Main, Subordinate, Adjective, and Noun
Examples of Causes
Bad kids lie.
This clause has a subject and a verb, ending in a complete thought.
Kids= subject and lie= verb
When bad kids lie
This clause has a subordinate conjunction, a subject and a verb, but it is an incomplete thought.
When= subordinate conjunction, kids= subject, and lie= verb
Whom Jerry took to the dance
This clause has a relative pronoun, a subject, and a verb, but it does not form a complete sentence.
Whom= relative pronoun, Jerry= subject, and took= verb
Another example would be:
That had made a mess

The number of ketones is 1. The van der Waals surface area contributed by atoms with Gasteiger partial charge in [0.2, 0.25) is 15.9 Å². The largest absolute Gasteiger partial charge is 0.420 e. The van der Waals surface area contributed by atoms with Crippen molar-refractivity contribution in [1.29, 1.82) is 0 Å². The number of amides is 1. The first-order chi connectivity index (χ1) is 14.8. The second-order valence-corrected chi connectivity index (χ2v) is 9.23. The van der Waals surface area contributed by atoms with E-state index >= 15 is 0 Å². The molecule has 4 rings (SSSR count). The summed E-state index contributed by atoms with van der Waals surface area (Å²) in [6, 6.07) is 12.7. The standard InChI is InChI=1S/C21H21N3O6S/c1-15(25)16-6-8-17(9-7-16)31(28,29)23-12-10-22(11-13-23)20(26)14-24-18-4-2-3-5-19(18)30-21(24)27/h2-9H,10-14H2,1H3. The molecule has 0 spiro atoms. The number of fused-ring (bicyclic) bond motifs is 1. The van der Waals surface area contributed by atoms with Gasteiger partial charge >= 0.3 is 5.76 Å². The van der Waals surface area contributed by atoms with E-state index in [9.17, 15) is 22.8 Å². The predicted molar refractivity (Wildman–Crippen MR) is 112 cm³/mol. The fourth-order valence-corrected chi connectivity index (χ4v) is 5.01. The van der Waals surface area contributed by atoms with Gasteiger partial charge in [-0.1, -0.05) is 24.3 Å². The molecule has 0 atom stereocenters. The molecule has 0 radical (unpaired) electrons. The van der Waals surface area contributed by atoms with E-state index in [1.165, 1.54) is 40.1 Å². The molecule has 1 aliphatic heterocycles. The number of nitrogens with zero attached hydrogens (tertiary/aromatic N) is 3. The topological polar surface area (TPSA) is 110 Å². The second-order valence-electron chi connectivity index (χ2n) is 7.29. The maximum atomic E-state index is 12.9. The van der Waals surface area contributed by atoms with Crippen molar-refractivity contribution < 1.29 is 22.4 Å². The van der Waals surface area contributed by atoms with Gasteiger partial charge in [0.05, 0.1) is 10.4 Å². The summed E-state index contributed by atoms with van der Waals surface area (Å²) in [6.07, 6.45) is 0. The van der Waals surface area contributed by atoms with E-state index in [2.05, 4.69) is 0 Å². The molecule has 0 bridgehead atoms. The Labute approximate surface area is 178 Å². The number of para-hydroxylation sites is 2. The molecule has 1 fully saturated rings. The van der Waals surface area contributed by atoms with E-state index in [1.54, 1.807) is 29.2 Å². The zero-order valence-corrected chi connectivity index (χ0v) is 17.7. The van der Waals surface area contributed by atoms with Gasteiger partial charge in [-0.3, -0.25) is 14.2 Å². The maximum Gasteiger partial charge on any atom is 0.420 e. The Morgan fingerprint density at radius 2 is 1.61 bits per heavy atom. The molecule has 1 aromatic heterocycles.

This clause has a relative pronoun, used as a subject, and a verb, but it does not form a complete sentence.
That= relative pronoun (subject) and made= verb
Stacy had a lot of homework.
In this clause, the noun is Stacy. To make this noun a noun clause, we replace Stacy (the noun) with a clause that can act as the noun, Stacy.
That girl with the blonde hair had a lot of homework.
In this clause, "Stacy" was replaced with "that girl with the blonde hair," which is a noun clause.